GO
Loading...

AOL chief embraces inner Trump, abruptly fires employee

Monday, 12 Aug 2013 | 8:39 AM ET
Hear AOL's Armstrong fire employee during conference call
Monday, 12 Aug 2013 | 6:30 AM ET
While on a conference call, AOL CEO Tim Armstrong fired a Patch employee in front of 1,000 co-workers. CNBC's Andrew Ross Sorkin has the details.

In a tense conference call last week, AOL CEO Tim Armstrong abruptly—and awkwardly—fired his creative director. The incident was captured in an audio clip in which the CEO mimicked Donald Trump's infamous boardroom rejoinder.

A strategy call over the company's embattled Patch network that was meant to rally morale instead turned into an impromptu bloodletting. As Armstrong laid out plans to close a batch of Patch's sites and lay off staff, he swung the ax at Abel Lenz.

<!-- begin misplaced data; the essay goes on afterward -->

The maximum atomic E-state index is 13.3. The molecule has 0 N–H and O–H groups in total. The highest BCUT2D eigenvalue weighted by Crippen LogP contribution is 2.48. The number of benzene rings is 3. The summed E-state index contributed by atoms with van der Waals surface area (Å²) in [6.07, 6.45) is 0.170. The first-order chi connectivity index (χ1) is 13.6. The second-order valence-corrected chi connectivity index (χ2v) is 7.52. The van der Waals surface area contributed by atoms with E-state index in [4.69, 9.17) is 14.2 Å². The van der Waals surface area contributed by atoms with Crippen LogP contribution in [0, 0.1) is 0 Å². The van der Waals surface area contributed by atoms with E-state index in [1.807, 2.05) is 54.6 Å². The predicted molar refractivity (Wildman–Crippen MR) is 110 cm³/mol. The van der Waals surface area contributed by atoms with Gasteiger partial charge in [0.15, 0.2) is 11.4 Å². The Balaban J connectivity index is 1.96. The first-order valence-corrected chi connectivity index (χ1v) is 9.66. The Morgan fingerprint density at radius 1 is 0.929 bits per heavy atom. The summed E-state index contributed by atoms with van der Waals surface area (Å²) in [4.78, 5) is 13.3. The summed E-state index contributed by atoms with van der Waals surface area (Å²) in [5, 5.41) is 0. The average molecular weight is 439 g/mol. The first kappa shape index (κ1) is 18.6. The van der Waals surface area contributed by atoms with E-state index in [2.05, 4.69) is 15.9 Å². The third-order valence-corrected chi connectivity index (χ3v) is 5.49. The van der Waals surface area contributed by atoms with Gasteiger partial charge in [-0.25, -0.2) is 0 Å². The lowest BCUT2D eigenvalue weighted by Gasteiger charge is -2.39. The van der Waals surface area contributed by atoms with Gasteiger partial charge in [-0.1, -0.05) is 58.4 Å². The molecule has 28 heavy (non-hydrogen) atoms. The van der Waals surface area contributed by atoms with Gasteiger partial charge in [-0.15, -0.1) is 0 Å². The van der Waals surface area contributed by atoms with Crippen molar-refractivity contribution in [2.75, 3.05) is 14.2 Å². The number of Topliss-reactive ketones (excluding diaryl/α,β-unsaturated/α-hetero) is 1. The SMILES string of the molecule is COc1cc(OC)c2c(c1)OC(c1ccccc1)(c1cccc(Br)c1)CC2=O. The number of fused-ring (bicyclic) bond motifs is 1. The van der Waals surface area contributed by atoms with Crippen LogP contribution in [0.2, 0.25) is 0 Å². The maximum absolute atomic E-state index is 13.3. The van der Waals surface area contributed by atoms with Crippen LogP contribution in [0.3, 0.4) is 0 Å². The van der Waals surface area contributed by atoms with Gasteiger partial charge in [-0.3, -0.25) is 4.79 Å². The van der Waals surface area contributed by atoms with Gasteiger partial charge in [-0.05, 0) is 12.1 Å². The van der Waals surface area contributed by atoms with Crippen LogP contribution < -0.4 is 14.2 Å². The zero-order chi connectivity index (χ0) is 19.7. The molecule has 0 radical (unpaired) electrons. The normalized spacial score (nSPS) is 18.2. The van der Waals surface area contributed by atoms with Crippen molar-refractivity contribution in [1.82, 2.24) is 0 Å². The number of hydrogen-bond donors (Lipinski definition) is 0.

Tim Armstrong, chief executive officer of AOL Inc.
Peter Foley | Bloomberg | Getty Images
Tim Armstrong, chief executive officer of AOL Inc.

In the audio clip, which is now going viral, Armstrong is heard telling the call's participants to "pick up your stuff and leave Patch today" if they weren't taking the network seriously. He then trained his sights on Lenz, whose job description includes taking pictures of board meetings.

"Abel, put that camera down right now," Armstrong is heard saying. Following up with a dictate that rivaled Trump, Armstrong said: "Abel, you're fired. Out."

Patch has struggled since AOL acquired the news and information platform in 2009 for $7 million.


  Price   Change %Change
AOL
---

Featured

Contact Technology

  • CNBC NEWSLETTERS

    Get the best of CNBC in your inbox

    › Learn More
  • Matt Hunter is the senior technology editor at CNBC.com.

  • Cadie Thompson is a tech reporter for the Enterprise Team for CNBC.com.

  • Working from Los Angeles, Boorstin is CNBC's media and entertainment reporter and editor of CNBC.com's Media Money section.

  • Jon Fortt is an on-air editor. He covers the companies, start-ups, and trends that are driving innovation in the industry.

  • Lipton is CNBC's technology correspondent, working from CNBC's Silicon Valley bureau.

  • Mark is CNBC's Silicon Valley/San Francisco Bureau Chief covering technology and digital media.